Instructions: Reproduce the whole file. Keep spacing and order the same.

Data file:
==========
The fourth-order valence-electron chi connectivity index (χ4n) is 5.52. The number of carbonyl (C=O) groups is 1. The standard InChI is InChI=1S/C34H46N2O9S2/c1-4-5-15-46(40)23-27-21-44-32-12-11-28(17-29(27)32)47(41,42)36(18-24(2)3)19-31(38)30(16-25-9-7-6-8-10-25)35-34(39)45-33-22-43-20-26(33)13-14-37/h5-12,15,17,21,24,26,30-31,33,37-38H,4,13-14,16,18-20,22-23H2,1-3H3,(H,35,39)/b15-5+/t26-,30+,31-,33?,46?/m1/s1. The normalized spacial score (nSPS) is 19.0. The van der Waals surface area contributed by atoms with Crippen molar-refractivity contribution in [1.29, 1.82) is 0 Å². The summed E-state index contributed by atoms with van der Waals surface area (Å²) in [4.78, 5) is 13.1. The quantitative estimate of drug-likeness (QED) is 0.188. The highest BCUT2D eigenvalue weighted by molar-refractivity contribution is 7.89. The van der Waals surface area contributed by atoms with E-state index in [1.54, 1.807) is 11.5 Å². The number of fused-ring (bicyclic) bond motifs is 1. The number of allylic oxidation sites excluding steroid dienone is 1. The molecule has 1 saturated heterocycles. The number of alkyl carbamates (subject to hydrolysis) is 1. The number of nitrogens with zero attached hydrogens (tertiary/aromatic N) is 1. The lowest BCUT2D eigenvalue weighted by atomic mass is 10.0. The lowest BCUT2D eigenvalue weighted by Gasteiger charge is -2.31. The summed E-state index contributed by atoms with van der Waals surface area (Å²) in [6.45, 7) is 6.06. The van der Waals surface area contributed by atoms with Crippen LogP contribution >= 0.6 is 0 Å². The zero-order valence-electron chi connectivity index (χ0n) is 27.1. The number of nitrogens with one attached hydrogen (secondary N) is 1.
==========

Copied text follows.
The fourth-order valence-electron chi connectivity index (χ4n) is 5.52. The number of carbonyl (C=O) groups is 1. The standard InChI is InChI=1S/C34H46N2O9S2/c1-4-5-15-46(40)23-27-21-44-32-12-11-28(17-29(27)32)47(41,42)36(18-24(2)3)19-31(38)30(16-25-9-7-6-8-10-25)35-34(39)45-33-22-43-20-26(33)13-14-37/h5-12,15,17,21,24,26,30-31,33,37-38H,4,13-14,16,18-20,22-23H2,1-3H3,(H,35,39)/b15-5+/t26-,30+,31-,33?,46?/m1/s1. The normalized spacial score (nSPS) is 19.0. The van der Waals surface area contributed by atoms with Crippen molar-refractivity contribution in [1.29, 1.82) is 0 Å². The summed E-state index contributed by atoms with van der Waals surface area (Å²) in [4.78, 5) is 13.1. The quantitative estimate of drug-likeness (QED) is 0.188. The highest BCUT2D eigenvalue weighted by molar-refractivity contribution is 7.89. The van der Waals surface area contributed by atoms with E-state index in [1.54, 1.807) is 11.5 Å². The number of fused-ring (bicyclic) bond motifs is 1. The number of allylic oxidation sites excluding steroid dienone is 1. The molecule has 1 saturated heterocycles. The number of alkyl carbamates (subject to hydrolysis) is 1. The number of nitrogens with zero attached hydrogens (tertiary/aromatic N) is 1. The lowest BCUT2D eigenvalue weighted by atomic mass is 10.0. The lowest BCUT2D eigenvalue weighted by Gasteiger charge is -2.31. The summed E-state index contributed by atoms with van der Waals surface area (Å²) in [6.45, 7) is 6.06. The van der Waals surface area contributed by atoms with Crippen LogP contribution >= 0.6 is 0 Å². The zero-order valence-electron chi connectivity index (χ0n) is 27.1. The number of nitrogens with one attached hydrogen (secondary N) is 1.